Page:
Retired operational chief of Isuzu Australia Phil Taylor was quick to recognise Harbison’s commercial instincts

NEW GENERATION

In a seamless handover several years in the making and in the immediate wake of Phil Taylor’s retirement, Andrew Harbison took the leap from sales and marketing director to director and chief operating officer of Isuzu Australia in February last year.

At ease in his surprisingly spartan office at Isuzu headquarters at Truganina in Melbourne’s windswept western rim, close to notching both his 50th birthday and 15 years with Isuzu, a reflective Harbison admits: "I’ve been incredibly blessed in my career."

It has been, he adds with more than a hint of humility, a remarkable and largely unexpected journey since joining Isuzu in 2005 after a lengthy stint with a major tyre company before spending about 18 months with Holden in Queensland.

Back then, the car maker and the Japanese truck brand still operated as something of a corporate odd couple in a company called Isuzu-General Motors (I-GM) and as Harbison quips: "They were in the same office building, so moving from Holden to Isuzu at that time was little more than an internal transfer.

"I’d heard through office gossip about a vacancy at Isuzu and saw it as an opportunity to advance my career, so stuck my hand up," he continues, conceding that he knew next to nothing about trucks or the trucking industry.

"I honestly thought I’d be moving to a sort of blue singlet, meat pie operation," he says with a grin, "but was incredibly surprised to learn just how professional Isuzu, its people and the industry are. That surprised me, but the surprise only came from my own ignorance at the time."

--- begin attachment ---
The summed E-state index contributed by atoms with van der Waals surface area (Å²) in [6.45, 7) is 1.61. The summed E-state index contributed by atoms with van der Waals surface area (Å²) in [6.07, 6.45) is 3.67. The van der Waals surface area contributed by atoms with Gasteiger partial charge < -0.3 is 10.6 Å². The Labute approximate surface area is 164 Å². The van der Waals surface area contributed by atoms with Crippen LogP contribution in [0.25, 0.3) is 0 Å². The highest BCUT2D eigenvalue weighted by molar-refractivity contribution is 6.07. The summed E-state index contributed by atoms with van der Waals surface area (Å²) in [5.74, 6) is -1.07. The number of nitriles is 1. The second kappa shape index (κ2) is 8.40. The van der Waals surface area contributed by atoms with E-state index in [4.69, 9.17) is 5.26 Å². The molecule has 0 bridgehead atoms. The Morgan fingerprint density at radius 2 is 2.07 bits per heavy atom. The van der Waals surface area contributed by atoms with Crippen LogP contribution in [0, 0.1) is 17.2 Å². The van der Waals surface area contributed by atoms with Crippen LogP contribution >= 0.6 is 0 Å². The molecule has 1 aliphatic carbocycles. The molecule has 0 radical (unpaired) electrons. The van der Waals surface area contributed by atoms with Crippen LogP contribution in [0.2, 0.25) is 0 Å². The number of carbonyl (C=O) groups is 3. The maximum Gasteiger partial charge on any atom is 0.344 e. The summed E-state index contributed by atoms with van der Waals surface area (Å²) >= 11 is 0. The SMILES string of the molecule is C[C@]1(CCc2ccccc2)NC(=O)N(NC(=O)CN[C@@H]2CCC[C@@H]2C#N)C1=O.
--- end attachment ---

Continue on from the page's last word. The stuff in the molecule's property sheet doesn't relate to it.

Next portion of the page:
Interviewed for the role of Queensland sales manager by Taylor and Isuzu’s highly regarded former managing director, Yuki Murata, a candid Harbison says: "Phil’s passion for the industry was contagious. It made me want to be in the truck business.

"It was also the first time I’d had anything to do with the Japanese and Yuki impressed me from the start. Incredibly quiet but so insightful and intelligent. An incredible man with remarkable intuition."

Isuzu Australia managing director and chief executive Hiroko Yaguchi gets the ear of former colleague Phil Taylor

As fate would have it, Harbison’s appointment came in the same year (2005) that Yuki Murata would play a critical role in the dissolution of I-GM and the formation of Isuzu Australia Ltd (IAL), freeing the Japanese brand from the rusted shackles of a decaying corporate monolith. "It was fortuitous, to say the least," says Harbison.

Despite his somewhat passive demeanour, elevation through the executive ranks gave cause to Harbison’s underlying competitive streak and fervent aspirations for higher roles, fortifying Taylor’s faith in his protégé’s potential. In less than two years he’d moved to head office in Melbourne as national dealer sales manager, reporting directly to Taylor. Then came the national sales manager role and in 2016, obviously with the mutual anointment of Taylor and Japanese hierarchy, Harbison was appointed director of sales and marketing as his boss went higher up the ladder to chief operating officer.

Harbison doesn’t deny an ambitious trait. "In private meetings I would occasionally tell Phil I wanted his job, quite seriously," he confesses.